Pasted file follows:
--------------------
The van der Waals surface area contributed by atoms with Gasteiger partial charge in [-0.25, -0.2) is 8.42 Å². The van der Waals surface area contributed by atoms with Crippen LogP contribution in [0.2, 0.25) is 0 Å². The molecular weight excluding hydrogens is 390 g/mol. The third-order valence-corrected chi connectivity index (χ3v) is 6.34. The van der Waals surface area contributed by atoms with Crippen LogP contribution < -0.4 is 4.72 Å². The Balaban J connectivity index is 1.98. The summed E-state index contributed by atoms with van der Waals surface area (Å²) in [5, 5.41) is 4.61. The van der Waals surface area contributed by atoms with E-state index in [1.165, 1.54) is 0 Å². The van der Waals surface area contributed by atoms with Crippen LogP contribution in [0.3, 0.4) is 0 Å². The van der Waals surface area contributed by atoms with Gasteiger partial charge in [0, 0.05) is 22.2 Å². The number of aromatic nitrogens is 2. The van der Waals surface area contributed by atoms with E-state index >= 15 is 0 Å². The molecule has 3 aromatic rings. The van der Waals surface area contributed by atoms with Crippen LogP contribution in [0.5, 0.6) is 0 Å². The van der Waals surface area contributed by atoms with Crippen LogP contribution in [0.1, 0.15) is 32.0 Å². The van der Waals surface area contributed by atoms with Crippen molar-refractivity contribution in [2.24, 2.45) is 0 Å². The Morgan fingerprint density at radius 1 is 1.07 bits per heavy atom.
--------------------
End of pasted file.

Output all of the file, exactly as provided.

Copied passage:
The van der Waals surface area contributed by atoms with Gasteiger partial charge in [-0.25, -0.2) is 8.42 Å². The van der Waals surface area contributed by atoms with Crippen LogP contribution in [0.2, 0.25) is 0 Å². The molecular weight excluding hydrogens is 390 g/mol. The third-order valence-corrected chi connectivity index (χ3v) is 6.34. The van der Waals surface area contributed by atoms with Crippen LogP contribution < -0.4 is 4.72 Å². The Balaban J connectivity index is 1.98. The summed E-state index contributed by atoms with van der Waals surface area (Å²) in [5, 5.41) is 4.61. The van der Waals surface area contributed by atoms with E-state index in [1.165, 1.54) is 0 Å². The van der Waals surface area contributed by atoms with Crippen LogP contribution in [0.3, 0.4) is 0 Å². The van der Waals surface area contributed by atoms with Gasteiger partial charge in [0, 0.05) is 22.2 Å². The number of aromatic nitrogens is 2. The van der Waals surface area contributed by atoms with E-state index >= 15 is 0 Å². The molecule has 3 aromatic rings. The van der Waals surface area contributed by atoms with Crippen LogP contribution in [0.5, 0.6) is 0 Å². The van der Waals surface area contributed by atoms with Crippen LogP contribution in [0.1, 0.15) is 32.0 Å². The van der Waals surface area contributed by atoms with Crippen molar-refractivity contribution in [2.24, 2.45) is 0 Å². The Morgan fingerprint density at radius 1 is 1.07 bits per heavy atom.